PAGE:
Where are former PhD students of the university working today?

Discover some of our alumni in portrait here:

Barbla Etter


When did you complete your PhD degree at the UniFr and on which topic have you done your research?

I studied for my PhD at the Faculty of Humanities between 2011 and 2016 in the field of multilingualism research and didactics on the topic of "Municipal mergers on the language border in the canton of Graubünden”.

I was employed as an assistant with two contracts at a total of 100%, 50% were credited for my PhD thesis. Over the 5 years, I had ever-changing contracts at the Chair of Romansh and at the Institute for Multilingualism Research.

What do you do professionally today?

I head the Shipping Section at the Federal Office of Transport and am in charge of a team of 7 engineers and one lawyer.

My work includes technical areas such as the approval of plans for the construction of new ships and the approval of the skippers' examinations for passenger ships, as well as a great deal of political work such as participation in various commissions (Rhine navigation, border waters, etc.) where I represent Switzerland as head of delegation. We also work on draft revisions of laws and regulations in the area of navigation.

Within my section, I have management tasks such as coordinating my team, staff appraisals, hiring new staff, or participating in internal meetings and closed sessions. In addition, I am the first point of contact for industry associations and the cantonal shipping offices, where we make technical contributions at information events and further training courses. And finally, I also coordinate the response to citizens' enquiries on the subject of shipping submitted to our section.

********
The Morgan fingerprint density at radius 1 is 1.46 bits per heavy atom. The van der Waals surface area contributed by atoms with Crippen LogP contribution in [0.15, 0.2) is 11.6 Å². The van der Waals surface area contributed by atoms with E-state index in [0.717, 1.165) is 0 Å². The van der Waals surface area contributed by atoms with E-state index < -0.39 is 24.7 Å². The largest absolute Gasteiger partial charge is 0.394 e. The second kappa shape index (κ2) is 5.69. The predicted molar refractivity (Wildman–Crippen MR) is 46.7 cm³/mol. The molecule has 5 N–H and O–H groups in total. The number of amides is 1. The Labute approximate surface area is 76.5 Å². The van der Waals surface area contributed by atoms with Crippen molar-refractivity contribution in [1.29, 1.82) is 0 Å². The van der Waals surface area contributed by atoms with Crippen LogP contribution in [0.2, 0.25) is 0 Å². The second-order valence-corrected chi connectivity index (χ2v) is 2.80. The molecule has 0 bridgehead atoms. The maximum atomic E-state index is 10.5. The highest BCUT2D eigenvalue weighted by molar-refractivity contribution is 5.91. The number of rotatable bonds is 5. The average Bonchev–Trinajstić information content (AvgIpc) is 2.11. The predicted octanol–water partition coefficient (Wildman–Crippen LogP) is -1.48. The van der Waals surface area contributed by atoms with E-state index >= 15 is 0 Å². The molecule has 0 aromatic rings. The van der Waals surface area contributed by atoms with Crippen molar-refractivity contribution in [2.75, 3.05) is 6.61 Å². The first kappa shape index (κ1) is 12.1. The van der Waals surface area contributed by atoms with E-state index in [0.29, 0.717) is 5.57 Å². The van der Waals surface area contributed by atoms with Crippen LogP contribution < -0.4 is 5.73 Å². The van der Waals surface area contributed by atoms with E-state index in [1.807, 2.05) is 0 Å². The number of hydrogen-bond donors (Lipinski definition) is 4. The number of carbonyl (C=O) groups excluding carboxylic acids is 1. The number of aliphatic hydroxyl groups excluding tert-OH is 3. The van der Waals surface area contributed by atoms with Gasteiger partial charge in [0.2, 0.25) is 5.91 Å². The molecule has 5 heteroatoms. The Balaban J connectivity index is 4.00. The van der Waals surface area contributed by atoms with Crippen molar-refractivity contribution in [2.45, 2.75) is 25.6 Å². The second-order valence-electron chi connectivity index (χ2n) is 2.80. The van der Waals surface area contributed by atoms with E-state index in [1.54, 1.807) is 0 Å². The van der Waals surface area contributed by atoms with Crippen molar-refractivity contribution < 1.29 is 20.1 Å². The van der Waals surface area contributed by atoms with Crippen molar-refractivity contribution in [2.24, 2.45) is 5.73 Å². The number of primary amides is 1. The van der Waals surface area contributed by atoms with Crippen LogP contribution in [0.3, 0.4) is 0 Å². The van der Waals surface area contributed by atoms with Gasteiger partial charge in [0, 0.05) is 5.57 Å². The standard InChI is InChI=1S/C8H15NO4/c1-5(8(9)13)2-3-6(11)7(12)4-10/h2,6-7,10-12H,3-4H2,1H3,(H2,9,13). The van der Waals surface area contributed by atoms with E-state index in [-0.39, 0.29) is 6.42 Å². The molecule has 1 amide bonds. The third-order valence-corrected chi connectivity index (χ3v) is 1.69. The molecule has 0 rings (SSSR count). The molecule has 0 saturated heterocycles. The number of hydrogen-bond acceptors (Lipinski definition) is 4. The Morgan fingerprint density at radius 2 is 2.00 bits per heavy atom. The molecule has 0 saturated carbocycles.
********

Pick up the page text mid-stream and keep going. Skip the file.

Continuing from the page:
Which moments and experiences from your time as a PhD student remain particularly well in your memory?

Experiences I had at conferences were very good. It was exciting to discuss international research topics with other researchers and fellow PhD students.

I had a very practical research topic for which I had an intensive exchange with the municipalities and municipal presidents. It was always valuable for me to see that they had completely different concerns than the more philosophical questions we discussed at the conferences, e.g. to what extent it makes sense to implement multilingualism in the canton of Graubünden down to the smallest detail. The contrast of these two worlds was very exciting.


During your PhD studies, what challenges did you encounter?

My responsibilities for the department were many, such as teaching, supervising students, answering enquiries, translating and doing administrative work. There was little time for my own research.

There were many unspoken expectations on the part of the department and the institute and little understanding when I wanted to set limits. The reward for such commitment was quite low.

As a PhD student, you are in a weak position and often do not have the courage to criticise superiors or the system or to refuse a task. You are a cheap labour force with very few opportunities for development within the university.


How did your PhD studies influence your further professional career?

It taught me how to work independently and with a sense of purpose. Since I now hold a management position myself, I can say that no one at the university took the time to lead, to value the work and to promote the employees and give them a perspective.


Has your PhD degree been helpful to you in getting your current job?

The position I was applying for was for a university degree (Master's), I do not earn more because I have a degree. During the selection process, it certainly helped nevertheless, because a PhD shows that you have assertiveness and perseverance, can work independently and also bring large projects to a conclusion.

In my PhD thesis, I had insight into political business, processes and negotiations, which is very important for my current position. Another decisive factor was most likely that I speak all four national languages as well as English. However, I have always had a fascination for technology and machines, which was certainly helpful in getting this job.